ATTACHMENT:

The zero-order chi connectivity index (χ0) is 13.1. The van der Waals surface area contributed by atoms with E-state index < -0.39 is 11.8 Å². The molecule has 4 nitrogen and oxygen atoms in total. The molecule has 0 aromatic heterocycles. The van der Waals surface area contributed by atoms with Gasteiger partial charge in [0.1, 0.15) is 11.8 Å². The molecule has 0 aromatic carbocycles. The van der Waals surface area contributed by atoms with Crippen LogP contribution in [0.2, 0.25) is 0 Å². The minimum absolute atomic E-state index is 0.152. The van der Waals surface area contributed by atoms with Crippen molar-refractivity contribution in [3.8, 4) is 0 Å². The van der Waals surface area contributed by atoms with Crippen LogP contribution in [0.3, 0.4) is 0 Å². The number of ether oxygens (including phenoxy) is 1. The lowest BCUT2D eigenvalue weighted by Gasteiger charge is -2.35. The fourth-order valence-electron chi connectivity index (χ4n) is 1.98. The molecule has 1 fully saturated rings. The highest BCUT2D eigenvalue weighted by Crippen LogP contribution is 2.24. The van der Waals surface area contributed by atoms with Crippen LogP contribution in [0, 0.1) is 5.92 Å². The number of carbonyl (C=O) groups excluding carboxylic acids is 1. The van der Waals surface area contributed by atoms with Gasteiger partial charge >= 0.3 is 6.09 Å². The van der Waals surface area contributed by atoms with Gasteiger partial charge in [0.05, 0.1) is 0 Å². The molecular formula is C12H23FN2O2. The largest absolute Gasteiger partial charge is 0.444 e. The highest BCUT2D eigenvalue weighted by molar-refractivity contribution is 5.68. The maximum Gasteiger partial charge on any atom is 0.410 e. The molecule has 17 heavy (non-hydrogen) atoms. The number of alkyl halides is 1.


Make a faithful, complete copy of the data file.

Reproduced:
The zero-order chi connectivity index (χ0) is 13.1. The van der Waals surface area contributed by atoms with E-state index < -0.39 is 11.8 Å². The molecule has 4 nitrogen and oxygen atoms in total. The molecule has 0 aromatic heterocycles. The van der Waals surface area contributed by atoms with Gasteiger partial charge in [0.1, 0.15) is 11.8 Å². The molecule has 0 aromatic carbocycles. The van der Waals surface area contributed by atoms with Crippen LogP contribution in [0.2, 0.25) is 0 Å². The minimum absolute atomic E-state index is 0.152. The van der Waals surface area contributed by atoms with Crippen molar-refractivity contribution in [3.8, 4) is 0 Å². The van der Waals surface area contributed by atoms with Crippen LogP contribution in [0.3, 0.4) is 0 Å². The number of ether oxygens (including phenoxy) is 1. The lowest BCUT2D eigenvalue weighted by Gasteiger charge is -2.35. The fourth-order valence-electron chi connectivity index (χ4n) is 1.98. The molecule has 1 fully saturated rings. The highest BCUT2D eigenvalue weighted by Crippen LogP contribution is 2.24. The van der Waals surface area contributed by atoms with Crippen LogP contribution in [0, 0.1) is 5.92 Å². The number of carbonyl (C=O) groups excluding carboxylic acids is 1. The van der Waals surface area contributed by atoms with Gasteiger partial charge >= 0.3 is 6.09 Å². The van der Waals surface area contributed by atoms with Gasteiger partial charge in [0.05, 0.1) is 0 Å². The molecular formula is C12H23FN2O2. The largest absolute Gasteiger partial charge is 0.444 e. The highest BCUT2D eigenvalue weighted by molar-refractivity contribution is 5.68. The maximum Gasteiger partial charge on any atom is 0.410 e. The molecule has 17 heavy (non-hydrogen) atoms. The number of alkyl halides is 1.